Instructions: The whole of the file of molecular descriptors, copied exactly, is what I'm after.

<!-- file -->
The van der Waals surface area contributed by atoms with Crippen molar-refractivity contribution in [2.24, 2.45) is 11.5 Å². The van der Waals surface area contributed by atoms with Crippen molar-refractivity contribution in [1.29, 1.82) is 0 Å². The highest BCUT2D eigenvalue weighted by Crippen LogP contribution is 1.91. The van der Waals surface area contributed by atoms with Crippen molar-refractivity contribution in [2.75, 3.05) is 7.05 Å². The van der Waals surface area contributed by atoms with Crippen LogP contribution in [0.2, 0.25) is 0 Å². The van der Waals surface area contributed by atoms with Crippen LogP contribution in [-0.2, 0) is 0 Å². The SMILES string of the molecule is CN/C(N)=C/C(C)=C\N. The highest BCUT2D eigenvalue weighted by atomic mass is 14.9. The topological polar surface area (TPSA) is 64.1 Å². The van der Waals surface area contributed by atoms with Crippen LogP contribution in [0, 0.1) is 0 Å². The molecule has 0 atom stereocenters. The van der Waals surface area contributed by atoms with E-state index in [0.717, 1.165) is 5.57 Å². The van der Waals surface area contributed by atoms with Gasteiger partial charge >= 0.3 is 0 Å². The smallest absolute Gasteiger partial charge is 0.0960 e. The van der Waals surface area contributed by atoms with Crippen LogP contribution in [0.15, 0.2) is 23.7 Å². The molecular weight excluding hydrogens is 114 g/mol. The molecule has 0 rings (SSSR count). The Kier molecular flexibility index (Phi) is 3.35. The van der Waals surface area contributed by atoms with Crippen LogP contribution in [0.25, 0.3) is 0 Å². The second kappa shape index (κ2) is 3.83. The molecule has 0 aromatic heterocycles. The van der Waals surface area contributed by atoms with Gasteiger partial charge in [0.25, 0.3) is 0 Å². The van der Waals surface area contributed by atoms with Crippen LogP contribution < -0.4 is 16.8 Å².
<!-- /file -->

The van der Waals surface area contributed by atoms with Crippen molar-refractivity contribution in [2.24, 2.45) is 11.5 Å². The van der Waals surface area contributed by atoms with Crippen molar-refractivity contribution in [1.29, 1.82) is 0 Å². The highest BCUT2D eigenvalue weighted by Crippen LogP contribution is 1.91. The van der Waals surface area contributed by atoms with Crippen molar-refractivity contribution in [2.75, 3.05) is 7.05 Å². The van der Waals surface area contributed by atoms with Crippen LogP contribution in [0.2, 0.25) is 0 Å². The van der Waals surface area contributed by atoms with Crippen LogP contribution in [-0.2, 0) is 0 Å². The SMILES string of the molecule is CN/C(N)=C/C(C)=C\N. The highest BCUT2D eigenvalue weighted by atomic mass is 14.9. The topological polar surface area (TPSA) is 64.1 Å². The van der Waals surface area contributed by atoms with Crippen LogP contribution in [0, 0.1) is 0 Å². The molecule has 0 atom stereocenters. The van der Waals surface area contributed by atoms with E-state index in [0.717, 1.165) is 5.57 Å². The van der Waals surface area contributed by atoms with Gasteiger partial charge >= 0.3 is 0 Å². The smallest absolute Gasteiger partial charge is 0.0960 e. The van der Waals surface area contributed by atoms with Crippen LogP contribution in [0.15, 0.2) is 23.7 Å². The molecular weight excluding hydrogens is 114 g/mol. The molecule has 0 rings (SSSR count). The Kier molecular flexibility index (Phi) is 3.35. The van der Waals surface area contributed by atoms with Crippen LogP contribution in [0.25, 0.3) is 0 Å². The second kappa shape index (κ2) is 3.83. The molecule has 0 aromatic heterocycles. The van der Waals surface area contributed by atoms with Gasteiger partial charge in [0.25, 0.3) is 0 Å². The van der Waals surface area contributed by atoms with Crippen LogP contribution < -0.4 is 16.8 Å².